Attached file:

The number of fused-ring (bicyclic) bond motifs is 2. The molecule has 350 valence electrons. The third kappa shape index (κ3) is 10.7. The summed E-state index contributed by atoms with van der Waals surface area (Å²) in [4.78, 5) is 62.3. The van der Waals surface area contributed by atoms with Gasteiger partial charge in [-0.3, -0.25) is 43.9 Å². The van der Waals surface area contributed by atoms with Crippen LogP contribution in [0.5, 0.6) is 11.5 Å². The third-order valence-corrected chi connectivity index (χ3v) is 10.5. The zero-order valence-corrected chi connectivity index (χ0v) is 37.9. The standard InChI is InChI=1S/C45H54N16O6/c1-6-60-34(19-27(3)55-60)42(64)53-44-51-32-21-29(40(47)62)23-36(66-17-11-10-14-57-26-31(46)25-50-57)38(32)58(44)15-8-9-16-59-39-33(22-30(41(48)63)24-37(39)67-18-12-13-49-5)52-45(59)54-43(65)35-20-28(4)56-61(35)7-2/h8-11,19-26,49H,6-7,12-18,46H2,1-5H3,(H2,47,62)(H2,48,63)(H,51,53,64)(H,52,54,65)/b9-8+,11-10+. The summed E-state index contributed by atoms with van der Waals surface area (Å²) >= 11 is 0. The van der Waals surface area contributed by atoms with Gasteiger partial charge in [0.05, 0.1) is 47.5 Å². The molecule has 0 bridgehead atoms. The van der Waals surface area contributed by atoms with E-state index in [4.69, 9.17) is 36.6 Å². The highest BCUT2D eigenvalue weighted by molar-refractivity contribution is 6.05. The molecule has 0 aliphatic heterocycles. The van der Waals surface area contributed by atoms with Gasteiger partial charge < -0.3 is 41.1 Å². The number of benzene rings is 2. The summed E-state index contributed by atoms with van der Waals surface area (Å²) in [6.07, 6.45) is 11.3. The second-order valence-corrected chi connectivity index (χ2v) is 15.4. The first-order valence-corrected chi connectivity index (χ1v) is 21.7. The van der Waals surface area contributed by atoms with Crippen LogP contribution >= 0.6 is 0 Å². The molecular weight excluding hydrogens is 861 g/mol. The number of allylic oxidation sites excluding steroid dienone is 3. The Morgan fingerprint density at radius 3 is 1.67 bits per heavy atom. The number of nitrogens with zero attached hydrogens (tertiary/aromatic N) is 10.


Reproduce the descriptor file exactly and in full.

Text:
The number of fused-ring (bicyclic) bond motifs is 2. The molecule has 350 valence electrons. The third kappa shape index (κ3) is 10.7. The summed E-state index contributed by atoms with van der Waals surface area (Å²) in [4.78, 5) is 62.3. The van der Waals surface area contributed by atoms with Gasteiger partial charge in [-0.3, -0.25) is 43.9 Å². The van der Waals surface area contributed by atoms with Crippen LogP contribution in [0.5, 0.6) is 11.5 Å². The third-order valence-corrected chi connectivity index (χ3v) is 10.5. The zero-order valence-corrected chi connectivity index (χ0v) is 37.9. The standard InChI is InChI=1S/C45H54N16O6/c1-6-60-34(19-27(3)55-60)42(64)53-44-51-32-21-29(40(47)62)23-36(66-17-11-10-14-57-26-31(46)25-50-57)38(32)58(44)15-8-9-16-59-39-33(22-30(41(48)63)24-37(39)67-18-12-13-49-5)52-45(59)54-43(65)35-20-28(4)56-61(35)7-2/h8-11,19-26,49H,6-7,12-18,46H2,1-5H3,(H2,47,62)(H2,48,63)(H,51,53,64)(H,52,54,65)/b9-8+,11-10+. The summed E-state index contributed by atoms with van der Waals surface area (Å²) >= 11 is 0. The van der Waals surface area contributed by atoms with Gasteiger partial charge in [0.05, 0.1) is 47.5 Å². The molecule has 0 bridgehead atoms. The van der Waals surface area contributed by atoms with E-state index in [4.69, 9.17) is 36.6 Å². The highest BCUT2D eigenvalue weighted by molar-refractivity contribution is 6.05. The molecule has 0 aliphatic heterocycles. The van der Waals surface area contributed by atoms with Gasteiger partial charge < -0.3 is 41.1 Å². The number of benzene rings is 2. The summed E-state index contributed by atoms with van der Waals surface area (Å²) in [6.07, 6.45) is 11.3. The second-order valence-corrected chi connectivity index (χ2v) is 15.4. The first-order valence-corrected chi connectivity index (χ1v) is 21.7. The van der Waals surface area contributed by atoms with Crippen LogP contribution >= 0.6 is 0 Å². The molecular weight excluding hydrogens is 861 g/mol. The number of allylic oxidation sites excluding steroid dienone is 3. The Morgan fingerprint density at radius 3 is 1.67 bits per heavy atom. The number of nitrogens with zero attached hydrogens (tertiary/aromatic N) is 10.